Historic city cemetery seen in new light

A HISTORIC Yorkshire cemetery was bathed in light as part of a student’s degree work.

York St John University student Emily Kecic was behind the illumination of Undercliffe Cemetery in Bradford.

More than 100 people visited the listed site on Thursday evening to see it in a different light.

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Miss Kecic, who hails from Bradford and is in her final year studying theatre, chose the site for her project after researching the cemetery.

The 22-year-old said: “After much contemplation, I noticed how many successful mill owners, actors, prestigious families and so on were buried in Undercliffe Cemetery and after visiting the website I found they wanted to be buried there because it is at the highest possible point and overlooks the whole city.

“Therefore I had the idea to softly illuminate the cemetery at night, to not only show the finest artworks but to bring the community together to remember why the people buried there were so proud of their city – highlighting the beautiful.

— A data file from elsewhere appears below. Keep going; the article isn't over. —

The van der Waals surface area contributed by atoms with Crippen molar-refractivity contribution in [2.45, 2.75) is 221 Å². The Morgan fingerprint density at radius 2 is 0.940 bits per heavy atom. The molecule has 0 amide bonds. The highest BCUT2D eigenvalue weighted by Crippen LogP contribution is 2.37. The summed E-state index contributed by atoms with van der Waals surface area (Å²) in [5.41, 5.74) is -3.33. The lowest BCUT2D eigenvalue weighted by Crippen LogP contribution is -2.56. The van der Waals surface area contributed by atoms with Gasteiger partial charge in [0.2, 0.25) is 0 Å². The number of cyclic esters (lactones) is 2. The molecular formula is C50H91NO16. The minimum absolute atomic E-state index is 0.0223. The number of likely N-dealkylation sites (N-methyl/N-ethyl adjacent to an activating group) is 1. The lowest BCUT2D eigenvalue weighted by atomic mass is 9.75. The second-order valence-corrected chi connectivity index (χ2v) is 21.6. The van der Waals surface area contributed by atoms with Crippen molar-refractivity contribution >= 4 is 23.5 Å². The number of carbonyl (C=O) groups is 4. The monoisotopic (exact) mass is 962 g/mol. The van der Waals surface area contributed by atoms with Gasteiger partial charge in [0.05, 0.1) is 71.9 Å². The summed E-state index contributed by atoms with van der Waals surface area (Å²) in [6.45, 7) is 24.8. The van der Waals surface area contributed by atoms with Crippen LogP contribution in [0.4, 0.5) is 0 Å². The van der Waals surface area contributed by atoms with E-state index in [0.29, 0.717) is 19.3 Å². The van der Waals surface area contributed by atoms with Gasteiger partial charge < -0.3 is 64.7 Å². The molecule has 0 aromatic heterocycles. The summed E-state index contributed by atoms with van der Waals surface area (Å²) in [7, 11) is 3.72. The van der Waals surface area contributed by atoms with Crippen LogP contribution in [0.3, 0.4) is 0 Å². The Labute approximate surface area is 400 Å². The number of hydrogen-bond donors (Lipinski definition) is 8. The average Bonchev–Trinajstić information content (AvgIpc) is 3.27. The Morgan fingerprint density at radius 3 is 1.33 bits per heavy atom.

“Furthermore a lot of people who live in Bradford have never actually seen the artwork in the cemetery, and I am a firm believer that when you have something you are proud of in your city you should celebrate it and show it off.

“Last night was wonderful. We had a really good turnout. Everyone was pleased I had done something positive.”

Three sections of the cemetery were illuminated with different coloured lights and members of the audience were provided with candles.

The tomb of Alfred Illingworth, an English worsted spinner and Liberal politician who sat in the House of Commons in two periods between 1868 and 1895, was among those which were illuminated.

Undercliffe Cemetery was opened in 1854, contains 23,000 graves and holds a total of 124,000 burials.